My point here is that there might be an opportunity around that you’re not even aware of yet. It might mean that you just have to look around and try to talk to people. If your company has an IT or Development team, it never hurts to make it known that you’re interested in a transition into tech. It may require talking with your current manager and getting permission to transfer if you get an offer. But that hurdle is often easily overcome with a direct conversation and a promise to help train a replacement. So look around and see what might be available right where you are.
Contract or Gig Work
Taking on contract gigs is another way to get your foot in the door. This could be as simple as talking to people that you know and finding out who needs help. You might know someone who has a friend that needs a website. This can be a simple way to start getting experience not only with technical skills but also with managing customer expectations. You will probably have to go above and beyond for your first few customers. Frankly, you probably won’t get paid as much for your first projects as you will once you’re established. But right now, building experience and references are equally as important.
You may also use websites like Upwork or Fiverr to find customers. The drawback of these types of websites is that there will be a lot of competition from all over the world. Do your research to see what the rates are. You should also look at the top sellers and see what is unique about them. What stands out? How does their portfolio look? How do they position their services?
Start a Side Project
I love side projects for a lot of reasons. For one thing, they are yours. There are no deadlines, no customers to please, and no constraints on what you can do with them. Your side project might be building a tool that solves a problem you have. It might be just to create something cool or fun. You can use a side project to push the limits of your current skills. As you build your project, share it. (Tweet it to me! Or share it on SideProjects, or write about it on Dev.to.)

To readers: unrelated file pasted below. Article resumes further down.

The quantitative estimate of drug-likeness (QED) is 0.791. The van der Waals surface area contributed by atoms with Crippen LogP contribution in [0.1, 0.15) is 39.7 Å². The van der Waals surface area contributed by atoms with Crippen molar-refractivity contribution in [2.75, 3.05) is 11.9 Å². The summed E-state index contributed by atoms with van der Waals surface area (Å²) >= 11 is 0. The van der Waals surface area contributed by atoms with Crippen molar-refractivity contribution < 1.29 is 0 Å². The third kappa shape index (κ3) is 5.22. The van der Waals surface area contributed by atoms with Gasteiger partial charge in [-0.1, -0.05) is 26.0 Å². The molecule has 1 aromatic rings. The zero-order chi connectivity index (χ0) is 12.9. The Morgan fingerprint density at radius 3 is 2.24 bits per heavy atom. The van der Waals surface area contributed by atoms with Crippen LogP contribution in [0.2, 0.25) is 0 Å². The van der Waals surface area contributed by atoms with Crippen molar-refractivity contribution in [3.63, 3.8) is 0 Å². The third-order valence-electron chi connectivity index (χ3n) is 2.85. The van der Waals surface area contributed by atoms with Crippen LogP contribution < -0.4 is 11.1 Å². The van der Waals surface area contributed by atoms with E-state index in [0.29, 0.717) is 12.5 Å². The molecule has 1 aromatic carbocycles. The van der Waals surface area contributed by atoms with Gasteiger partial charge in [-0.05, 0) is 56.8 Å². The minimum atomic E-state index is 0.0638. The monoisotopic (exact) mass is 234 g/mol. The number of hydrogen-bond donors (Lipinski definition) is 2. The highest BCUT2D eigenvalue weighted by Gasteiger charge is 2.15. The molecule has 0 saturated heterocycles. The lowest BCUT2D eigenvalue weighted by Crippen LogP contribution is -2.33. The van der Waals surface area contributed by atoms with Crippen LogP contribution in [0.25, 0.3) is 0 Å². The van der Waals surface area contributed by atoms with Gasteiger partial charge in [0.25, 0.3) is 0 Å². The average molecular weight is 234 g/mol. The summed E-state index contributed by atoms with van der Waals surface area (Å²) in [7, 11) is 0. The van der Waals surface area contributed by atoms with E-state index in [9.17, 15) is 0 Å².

You might find that your side project becomes something viable that you can build into a business. It’s also possible that as people see your projects, they will reach out and ask you for contract work or even offer employment. (Both of these have happened to me and many other people!) At the very least, it keeps you sharp and engaged.
Write and Publish Articles
Writing is one of the most important skills that you can have as a human being. Communication is critical to success and writing helps you hone your communication skills. Writing about technical subjects is even more challenging. One of my favorite quotes is from Albert Einstein, who said: “If you can’t explain it simply, you don’t understand it well enough.”
I think about this quote a lot. We use and do things all day long that we might not actually understand all that well. When we sit down to write about a topic, it forces us to dig deeper. We start to ask “Why” and “What happens if…”